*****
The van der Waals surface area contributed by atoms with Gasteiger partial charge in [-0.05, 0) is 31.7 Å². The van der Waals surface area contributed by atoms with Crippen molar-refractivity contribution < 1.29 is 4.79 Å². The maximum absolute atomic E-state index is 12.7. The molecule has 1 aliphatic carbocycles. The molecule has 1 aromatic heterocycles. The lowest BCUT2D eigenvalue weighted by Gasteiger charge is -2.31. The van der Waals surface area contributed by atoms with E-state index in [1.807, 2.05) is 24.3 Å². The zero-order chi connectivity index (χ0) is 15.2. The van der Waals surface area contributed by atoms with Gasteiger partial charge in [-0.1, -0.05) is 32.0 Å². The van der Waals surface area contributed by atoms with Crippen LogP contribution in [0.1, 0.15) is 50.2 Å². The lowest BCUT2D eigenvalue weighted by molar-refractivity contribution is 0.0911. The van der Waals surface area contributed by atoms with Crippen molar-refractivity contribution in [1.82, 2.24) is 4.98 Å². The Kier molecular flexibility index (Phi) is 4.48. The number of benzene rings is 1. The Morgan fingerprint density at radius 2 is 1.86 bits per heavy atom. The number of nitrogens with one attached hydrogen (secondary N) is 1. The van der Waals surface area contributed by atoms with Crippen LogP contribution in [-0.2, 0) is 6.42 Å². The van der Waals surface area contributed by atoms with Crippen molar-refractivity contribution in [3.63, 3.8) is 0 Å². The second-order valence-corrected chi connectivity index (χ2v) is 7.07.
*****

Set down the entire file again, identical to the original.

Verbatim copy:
The van der Waals surface area contributed by atoms with Gasteiger partial charge in [-0.05, 0) is 31.7 Å². The van der Waals surface area contributed by atoms with Crippen molar-refractivity contribution < 1.29 is 4.79 Å². The maximum absolute atomic E-state index is 12.7. The molecule has 1 aliphatic carbocycles. The molecule has 1 aromatic heterocycles. The lowest BCUT2D eigenvalue weighted by Gasteiger charge is -2.31. The van der Waals surface area contributed by atoms with E-state index in [1.807, 2.05) is 24.3 Å². The zero-order chi connectivity index (χ0) is 15.2. The van der Waals surface area contributed by atoms with Gasteiger partial charge in [-0.1, -0.05) is 32.0 Å². The van der Waals surface area contributed by atoms with Crippen LogP contribution in [0.1, 0.15) is 50.2 Å². The lowest BCUT2D eigenvalue weighted by molar-refractivity contribution is 0.0911. The van der Waals surface area contributed by atoms with Crippen molar-refractivity contribution in [1.82, 2.24) is 4.98 Å². The Kier molecular flexibility index (Phi) is 4.48. The number of benzene rings is 1. The Morgan fingerprint density at radius 2 is 1.86 bits per heavy atom. The number of nitrogens with one attached hydrogen (secondary N) is 1. The van der Waals surface area contributed by atoms with Crippen LogP contribution in [-0.2, 0) is 6.42 Å². The van der Waals surface area contributed by atoms with Crippen molar-refractivity contribution in [3.63, 3.8) is 0 Å². The second-order valence-corrected chi connectivity index (χ2v) is 7.07.